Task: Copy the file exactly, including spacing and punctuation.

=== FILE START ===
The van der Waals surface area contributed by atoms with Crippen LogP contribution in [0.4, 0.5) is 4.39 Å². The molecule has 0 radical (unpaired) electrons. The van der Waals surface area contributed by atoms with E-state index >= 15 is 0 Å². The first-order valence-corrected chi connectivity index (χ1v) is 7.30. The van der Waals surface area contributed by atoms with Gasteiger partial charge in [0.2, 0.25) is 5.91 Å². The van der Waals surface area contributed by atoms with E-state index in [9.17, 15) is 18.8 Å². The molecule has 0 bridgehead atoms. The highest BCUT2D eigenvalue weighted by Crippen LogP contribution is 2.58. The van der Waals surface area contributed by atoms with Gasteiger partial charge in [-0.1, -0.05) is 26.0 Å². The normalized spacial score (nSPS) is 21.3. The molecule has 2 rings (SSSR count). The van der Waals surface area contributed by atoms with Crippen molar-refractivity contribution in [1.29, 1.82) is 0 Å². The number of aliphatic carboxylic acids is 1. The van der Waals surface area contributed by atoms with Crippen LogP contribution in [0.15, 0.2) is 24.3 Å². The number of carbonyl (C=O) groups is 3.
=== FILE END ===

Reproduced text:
The van der Waals surface area contributed by atoms with Crippen LogP contribution in [0.4, 0.5) is 4.39 Å². The molecule has 0 radical (unpaired) electrons. The van der Waals surface area contributed by atoms with E-state index >= 15 is 0 Å². The first-order valence-corrected chi connectivity index (χ1v) is 7.30. The van der Waals surface area contributed by atoms with Gasteiger partial charge in [0.2, 0.25) is 5.91 Å². The van der Waals surface area contributed by atoms with E-state index in [9.17, 15) is 18.8 Å². The molecule has 0 bridgehead atoms. The highest BCUT2D eigenvalue weighted by Crippen LogP contribution is 2.58. The van der Waals surface area contributed by atoms with Gasteiger partial charge in [-0.1, -0.05) is 26.0 Å². The normalized spacial score (nSPS) is 21.3. The molecule has 2 rings (SSSR count). The van der Waals surface area contributed by atoms with Crippen molar-refractivity contribution in [1.29, 1.82) is 0 Å². The number of aliphatic carboxylic acids is 1. The van der Waals surface area contributed by atoms with Crippen LogP contribution in [0.15, 0.2) is 24.3 Å². The number of carbonyl (C=O) groups is 3.